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Hands-free mice are numerous:

  • Camera based head tracking systems: SmartNav, Tracker Pro, FreeTrack, HeadMouse Extreme and HeadMaster,
  • Mouth-operated joystick types: the TetraMouse, the QuadJoy, the Jouse2, the IntegraMouse,
  • Footmice: BiLiPro, Flip Flop Mouse, Footime Foot ControlledMouse,
  • Brain-computer interaction such as the Emotiv EPOC neuroheadset, which allows to emulate the mouse (gyro),
  • Eye tracking,
  • ... (please edit the question to add any other devices I may have forgotten)

So, what is the most efficient hands-free mouse in your opinion?

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2  
Quite frankly, I would just go with a normal mouse. I mean, why would you wanna move your head or use your mouth or even your feet? –  gekkostate Jul 8 '12 at 1:31
    
Doing as much as possible without removing your hands from the keyboard may help you stay more focused and effective. –  Franck Dernoncourt Jul 8 '12 at 10:14
    
Also, using a hands-free mouse can drastically reduce RSI. Here are a couple of figures on the RSI prevalence: rsi.org.uk/pdf/ULDs_Overview.pdf (mirror: scribd.com/doc/99493556/ULDs-Overview-1). RSI is obviously not the only medical reason why one wants to use a hands-free mouse. –  Franck Dernoncourt Jul 8 '12 at 11:17
    
I believe text to speech with touch-screens will be the future. I think mice are getting old and are becoming used less and we interact more with the GUI. –  Adam Jul 8 '12 at 17:42
    
Here is my setup: img193.imageshack.us/img193/4107/20110411homesetup.jpg ; unless you are a monkey or an octopus, you are going to have a hard time reaching the top screens from your chair ;) –  Franck Dernoncourt Jul 9 '12 at 11:30

2 Answers 2

Well eventually I wrote an article about it. http://francky.me/doc/mouse2012.pdf

http://francky.me/publications.php#mouse2012

Abstract—In a few months the computer mouse will be half-a-century-old. It is known to have many drawbacks, the main ones being: loss of productivity due to constant switching between keyboard and mouse, health issues such as RSI, medical impossibility to use the mouse e.g. broken or amputated arm and unnatural human-computer interface like the keyboard. However almost everybody still uses a computer mouse nowadays.

In this short article, we explore computer mouse alternatives. Our research shows that moving the mouse cursor can be done efficiently with the SmartNav device and mouse clicks can be emulated in many complementary ways. We believe that computer users can increase their productivity and their health by using those alternatives.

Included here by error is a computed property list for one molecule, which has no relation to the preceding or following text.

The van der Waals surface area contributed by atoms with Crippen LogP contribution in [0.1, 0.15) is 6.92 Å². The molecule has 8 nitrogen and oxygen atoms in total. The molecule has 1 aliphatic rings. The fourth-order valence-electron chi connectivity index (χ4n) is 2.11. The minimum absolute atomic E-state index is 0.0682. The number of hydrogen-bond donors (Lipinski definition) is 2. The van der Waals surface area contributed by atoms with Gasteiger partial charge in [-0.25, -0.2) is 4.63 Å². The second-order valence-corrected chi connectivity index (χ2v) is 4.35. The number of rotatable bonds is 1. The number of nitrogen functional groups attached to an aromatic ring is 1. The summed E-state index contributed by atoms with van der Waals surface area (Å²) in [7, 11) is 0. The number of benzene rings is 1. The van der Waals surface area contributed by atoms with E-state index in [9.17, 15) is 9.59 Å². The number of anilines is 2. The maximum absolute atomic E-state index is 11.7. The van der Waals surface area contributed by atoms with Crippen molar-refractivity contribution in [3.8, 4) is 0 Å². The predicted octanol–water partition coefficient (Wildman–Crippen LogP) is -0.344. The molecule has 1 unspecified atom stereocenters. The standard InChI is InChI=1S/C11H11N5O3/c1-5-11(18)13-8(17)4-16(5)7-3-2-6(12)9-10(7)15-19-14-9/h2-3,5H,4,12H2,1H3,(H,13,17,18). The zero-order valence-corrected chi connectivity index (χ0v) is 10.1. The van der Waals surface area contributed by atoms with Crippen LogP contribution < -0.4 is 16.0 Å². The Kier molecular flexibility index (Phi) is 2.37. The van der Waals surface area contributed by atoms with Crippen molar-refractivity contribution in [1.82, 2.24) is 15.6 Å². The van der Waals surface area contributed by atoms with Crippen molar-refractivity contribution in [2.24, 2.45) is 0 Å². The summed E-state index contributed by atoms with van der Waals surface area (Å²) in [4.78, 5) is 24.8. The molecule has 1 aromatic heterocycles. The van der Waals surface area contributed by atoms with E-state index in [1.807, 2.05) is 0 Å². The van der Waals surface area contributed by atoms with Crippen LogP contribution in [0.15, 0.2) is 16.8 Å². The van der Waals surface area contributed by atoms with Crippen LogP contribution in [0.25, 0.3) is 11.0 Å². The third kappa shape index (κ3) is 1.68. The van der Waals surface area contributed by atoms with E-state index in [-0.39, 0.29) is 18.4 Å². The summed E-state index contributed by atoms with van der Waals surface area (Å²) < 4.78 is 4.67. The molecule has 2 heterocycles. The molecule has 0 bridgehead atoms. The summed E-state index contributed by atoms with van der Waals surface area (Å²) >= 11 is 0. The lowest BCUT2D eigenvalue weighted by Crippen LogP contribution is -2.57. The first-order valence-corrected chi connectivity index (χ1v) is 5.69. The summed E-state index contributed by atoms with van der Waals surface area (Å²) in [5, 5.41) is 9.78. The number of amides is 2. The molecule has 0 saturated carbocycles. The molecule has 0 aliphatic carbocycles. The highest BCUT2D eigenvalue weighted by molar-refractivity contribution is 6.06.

This article is voluntary short and not overly technical, our main motivation being to make the readers aware of these solutions and their efficiencies. Details can be found in the appendices and by following the URLs and references. The primarily intended readers are computer scientists, people with RSI, physicians and interface pioneers. Feedback is highly welcome: this is work in progress.

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Just my thoughts on this in form of an answer, since the comment section got a little bit crowded. Feel free to not upvote this answer since there is no final conclusion from my side...

To estimate what to expect from a hands free input device, you have to realize: Our hands are very good a manipulating objects since we are trained to do so. So if you use anything other than a thing held in your hand, or a surface you touch with your fingers you may have to train for a longer time, or will not get the same precision and quickness. We are amazed by paintings made by foot for a reason: Painting with your feet is hard for the untrained person (and for me also with my hand, but thats another story :3).

You listed RSI as a reason for not using a mouse. IMO you will have a hard time replacing your mouse with a hands free version, so you might want to replace it with a more ergonomic version (same applies to the keyboard). Currently, I think hands free devices are limited to more simple, often used applications. For example I saw a setup (vimclutch) with a single foot pedal which implemented a "insert while pressed"-mode in vim (note: vim is a text editor on unix system, which normally uses keyboard shortcuts to toggle between command and edit modes). Other applications I could think of are again foot switches to switch between screens or applications, or to scroll webpages.

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Thanks for your comments and for the link. I have been using SmartNAV over the past few months and I can assure you it is as precise as a mouse. The hardest thing is to edit text, which requires high precision but with some training it is doable without any loss of productivity (As a computer scientist I have exacting needs). –  Franck Dernoncourt Jul 15 '12 at 1:09
    
I have also recently tried the Emotiv EPOC neuroheadset's gyro, which baffled me although I don't have enough experience with it yet (mainly because the headset isn't very comfortable linkedin.com/… : poll results on the Emotiv EPOC neuroheadset's comfortability is "Average: I can wear it during one hour"). –  Franck Dernoncourt Jul 15 '12 at 1:09
    
The two main issues with SmartNAV are: 1) there is no mouse click (I will probably open a question for that) 2) the mouse pointer lags whenever it is hooked within an application (I need to contact the support but I doubt there is any solution unless they fix the SmartNAV software) Also, it is a bit expensive (ca. 350 USD). –  Franck Dernoncourt Jul 15 '12 at 1:10
    
(SmartNAV's support contacted regarding the lag: forum.naturalpoint.com/forum/…) –  Franck Dernoncourt Jul 19 '12 at 13:28

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